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Film For Thought: Refn’s Pusher Trilogy

Doesn't it always feel great when you find out that someone hasn't seen a film that you absolutely love and you show it to them? Well, that's the plan here in this new column, where all of us here in the Entertainment Fuse Movie section will suggest a film or series of films, that will expand peoples viewing choices and explore various genres in cinema from all over the world. In this edition, I'll be focusing on Nicolas Winding Refn, who made huge waves with his 2011 film, Drive. That film premiered at the Cannes Festival that year and managed to make Ryan Gosling an absolute badass, who was able to make a silly scorpion jacket look cool. Before all this happened, Refn made a few interesting films, like Bronson and Valhalla Rising, but one thing he made that made a huge impression on many people, myself included, was the very first film he made. 

The first Pusher film was made in 1996, after Refn had dropped out of film school and received some money from a short film he'd made that aired on cable in Denmark. The film is centered on a week in the life of a drug dealer named Frank (Kim Bodnia), a low level guy that's trying to find a way to make it to the big time. He and his partner, Tonny (Mads Mikkelsen) get their dope from a Serbian drug lord named Milo (Zlatko Burić), who Frank already owes money to, but Milo gives it to him because he's a good worker. After a deal goes bad, Milo gives Frank one week to try and come up with either the money or the heroin or else he's dead. The raw emotion and visceral energy coming from this film makes it easy to see how Refn has been able to craft a career out of violence and mayhem.

After making a few films that severely flopped in his native Denmark, being close to bankruptcy and suffering from writer's block, Refn decided in 2004 to make two more Pusher films, to complete an entire trilogy. Pusher II: With Blood on My Hands focuses on Tonny, Frank's partner, who has just been released from a stint in prison. He gets out to find that he's a father to one of his former girlfriends and his gangster father, Smeden aka The Duke (Leif Sylvester), who's ashamed of him and wants no involvement with him whatsoever. While close to being almost 10 years later, Pusher II proves that Refn still has something to say and continues crafting one of the gangster trilogies ever made.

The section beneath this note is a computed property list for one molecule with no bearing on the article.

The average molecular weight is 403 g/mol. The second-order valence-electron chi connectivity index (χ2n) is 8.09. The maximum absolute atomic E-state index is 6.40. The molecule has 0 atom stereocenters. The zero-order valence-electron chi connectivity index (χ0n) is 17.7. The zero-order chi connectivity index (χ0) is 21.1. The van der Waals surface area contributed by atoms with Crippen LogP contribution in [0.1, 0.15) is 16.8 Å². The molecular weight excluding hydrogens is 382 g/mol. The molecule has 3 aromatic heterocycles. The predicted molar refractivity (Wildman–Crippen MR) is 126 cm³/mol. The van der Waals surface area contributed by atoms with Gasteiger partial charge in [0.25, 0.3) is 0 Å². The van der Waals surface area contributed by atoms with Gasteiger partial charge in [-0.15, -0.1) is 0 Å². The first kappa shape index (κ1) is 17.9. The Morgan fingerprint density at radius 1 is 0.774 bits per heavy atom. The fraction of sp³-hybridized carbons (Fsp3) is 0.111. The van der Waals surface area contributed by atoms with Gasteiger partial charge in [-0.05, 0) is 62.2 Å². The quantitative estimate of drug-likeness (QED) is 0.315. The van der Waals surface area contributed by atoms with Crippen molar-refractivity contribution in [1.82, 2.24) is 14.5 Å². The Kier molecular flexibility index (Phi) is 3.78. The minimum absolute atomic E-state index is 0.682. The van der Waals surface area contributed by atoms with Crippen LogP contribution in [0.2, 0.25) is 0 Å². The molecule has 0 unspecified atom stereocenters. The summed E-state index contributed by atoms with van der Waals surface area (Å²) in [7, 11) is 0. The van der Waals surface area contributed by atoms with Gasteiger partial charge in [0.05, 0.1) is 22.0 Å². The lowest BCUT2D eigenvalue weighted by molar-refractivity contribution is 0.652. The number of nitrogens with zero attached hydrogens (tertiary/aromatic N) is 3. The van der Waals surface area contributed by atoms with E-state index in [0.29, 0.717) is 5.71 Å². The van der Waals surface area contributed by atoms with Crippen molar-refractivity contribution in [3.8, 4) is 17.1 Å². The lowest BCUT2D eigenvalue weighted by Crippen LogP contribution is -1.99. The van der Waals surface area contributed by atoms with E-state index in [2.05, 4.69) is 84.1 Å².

Shot right after production had ended on the second film, Pusher III: I'm the Angel of Death, shifts its focus to Milo, the Serbian drug lord from the very first film. The aging drug kingpin is doing everything in his power to stay relevant, with all of the young upstarts trying to move in on his territory and making sure he stays sober. On his daughter's 25th birthday, Milo is trying to throw a massive party for her, while at the same time, getting involved with a major shipment of heroin and ecstasy pills from some Albanians that have no respect for him. This final film manages to capture some insane moments and is extremely fulfilling, after watching the previous films in the series. 

Later this year, Refn will be releasing his latest film, Only God Forgives, which reunites him with Ryan Gosling, as a silent but deadly protagonist. The film looks extremely promising, but there's more Refn films out there, if you're willing to seek them out and give them a try. This trilogy defined Refn as a writer/director with a major voice and gave him the street cred to helm something like Drive in the first place. If you loved that film and you're looking forward to the upcoming, Only God Forgives, also with Ryan Gosling, then do yourself a favor and check out the Pusher Trilogy. If these words don't get you to check this out, then maybe this trailer will. 




Meet the Author

About / Bio
Ruben Rosario is the head editor of the Movie Department at Entertainment Fuse. He co-hosts The Plot Hole, with Simon Brookfield and has a major love for cinema, comics and anime.

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